The “American Presidency” and “First Ladies” exhibits at the Smithsonian National Museum of American History are clearly very different in how they have been rhetorically constructed. While the “American Presidency” exhibit focuses far more on the construction of the presidency as extremely powerful and masculine before exploring the legacies and impacts of presidents, and the “First Ladies” exhibit focused almost entirely on a rather misogynistic view of the first ladies as little more than fashionable hostesses, it seemed almost like the Smithsonian was more proud of the latter exhibit.
Outside of the two exhibits, a sign reads only “The American Presidency”, implying that both sides are part of a whole. However, this also has the unfortunate implication that the “American Presidency” side is more important, for there is no mention of first ladies at all until museumgoers enter the main room. In the main room between the two exhibits, there is a large, panoramic timeline listing the names of every president, which is immediately visible upon entrance. On the wall by the exit, there are a few large photographs of first ladies at their husbands’ inaugurations, looking like celebrities on the red carpet in their evening gowns, without any such timeline or list of names until inside. The visuals chosen to introduce the two exhibits echo how the presidents will be largely defined by their time in power and the first ladies will be largely defined by what they wore.
The museum clearly made choices that hid or left unspoken many of the first ladies’ achievements. The exhibit is dominated by the collection, which is mostly just dresses and china, so visually it restricts the audience’s most basic understanding of first ladies to their fashion and dinner parties. However, these items commanded more interest from the museumgoers, who would contemplate them for a longer time and exclaim over them more extensively than they would the items on the presidential side. It was not uncommon to hear people praising Michelle Obama’s inauguration gown, picking the set of china they liked best, or arguing over which gown was more beautiful. Unfortunately, this focus on the items themselves causes lessened focus on the written aspect of the exhibit or the overall focus on who the first ladies were/are as people. The written signs do little to encourage people to read them, as they are placed low and often begin with a lengthy description of the ladies’ styles and dresses before a shorter description of some initiative or personal project they pursued during their stay in the White House. Some first ladies did not have any accomplishments attributed to them, and the signs below the china said even less, only mentioning how the colors tied in to the overall décor.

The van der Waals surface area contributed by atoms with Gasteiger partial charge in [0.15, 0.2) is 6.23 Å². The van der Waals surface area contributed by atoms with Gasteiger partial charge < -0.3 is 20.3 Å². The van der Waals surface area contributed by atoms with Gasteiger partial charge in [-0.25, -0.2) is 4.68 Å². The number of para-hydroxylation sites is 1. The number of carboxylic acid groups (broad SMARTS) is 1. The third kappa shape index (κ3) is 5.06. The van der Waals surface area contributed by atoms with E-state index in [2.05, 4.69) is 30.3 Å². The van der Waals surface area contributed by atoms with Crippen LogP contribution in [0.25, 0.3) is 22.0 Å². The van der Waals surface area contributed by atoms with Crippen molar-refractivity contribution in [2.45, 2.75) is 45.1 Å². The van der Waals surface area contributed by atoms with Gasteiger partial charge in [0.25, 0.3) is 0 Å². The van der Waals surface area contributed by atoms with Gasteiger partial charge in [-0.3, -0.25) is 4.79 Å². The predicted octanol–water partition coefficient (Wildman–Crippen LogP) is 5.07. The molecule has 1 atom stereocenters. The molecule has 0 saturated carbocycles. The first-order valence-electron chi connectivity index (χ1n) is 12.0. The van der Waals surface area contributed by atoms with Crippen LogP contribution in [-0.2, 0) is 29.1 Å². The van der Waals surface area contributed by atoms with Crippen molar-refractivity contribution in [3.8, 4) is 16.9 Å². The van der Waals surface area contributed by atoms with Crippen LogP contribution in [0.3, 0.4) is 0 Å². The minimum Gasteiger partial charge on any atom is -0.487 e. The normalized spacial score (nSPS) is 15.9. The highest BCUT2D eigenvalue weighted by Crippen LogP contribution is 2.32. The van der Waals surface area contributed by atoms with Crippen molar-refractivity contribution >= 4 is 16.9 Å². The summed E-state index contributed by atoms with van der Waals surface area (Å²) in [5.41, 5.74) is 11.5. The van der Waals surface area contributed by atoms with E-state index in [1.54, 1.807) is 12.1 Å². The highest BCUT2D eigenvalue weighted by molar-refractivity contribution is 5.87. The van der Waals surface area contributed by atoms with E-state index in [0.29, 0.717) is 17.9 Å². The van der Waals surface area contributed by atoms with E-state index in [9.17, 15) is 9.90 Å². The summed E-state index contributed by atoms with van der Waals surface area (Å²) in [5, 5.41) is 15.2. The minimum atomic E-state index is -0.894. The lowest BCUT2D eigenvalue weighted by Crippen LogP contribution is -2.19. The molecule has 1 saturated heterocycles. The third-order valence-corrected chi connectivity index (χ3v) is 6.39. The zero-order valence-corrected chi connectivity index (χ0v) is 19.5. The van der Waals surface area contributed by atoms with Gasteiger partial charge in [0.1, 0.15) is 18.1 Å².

In contrast, the “American Presidency” exhibit was heavy in posters, pictures, and text. One main room was broken up into sections on the president’s roles as “Chief Executive”, “Party Leader”, “Manager of the Economy”, “National Leader”, “Chief Diplomat”, and “Ceremonial Head of State”, all stated in bold letters in a room with large columns that gave a regal and Roman feel. Contrast this to the implied roles of the first lady as “Dress Occupant” and “Plate Designer” in the other exhibit. There were also items from the White House, though it seemed that the best items were either still at the White House or in its visitor center.
The exhibits are very different, but perhaps it would be unfair to fully condemn them for taking these directions. This Smithsonian’s most impressive and cohesive collection, in the entirety of the museum (as somebody who has visited many times and been consistently surprised by how few major items are on display other than the flag), is their collection of dresses and china from the first ladies. They also possess memorabilia and some small personal items from both first ladies and presidents, but those items are not nearly as impressive or as unique as a full collection of evening gowns and china spanning hundreds of years. It is reasonable to want to highlight these items rather than covering the walls with graphics that look like textbook pages as the museum does when they don’t have enough items to fill the space or tell a story. Yet despite the superior collection of the “First Ladies” exhibit, “American Presidency” created a more detailed and powerful image of the office using words, variety, and architecture, while “First Ladies” did little to delve into the women of the White House.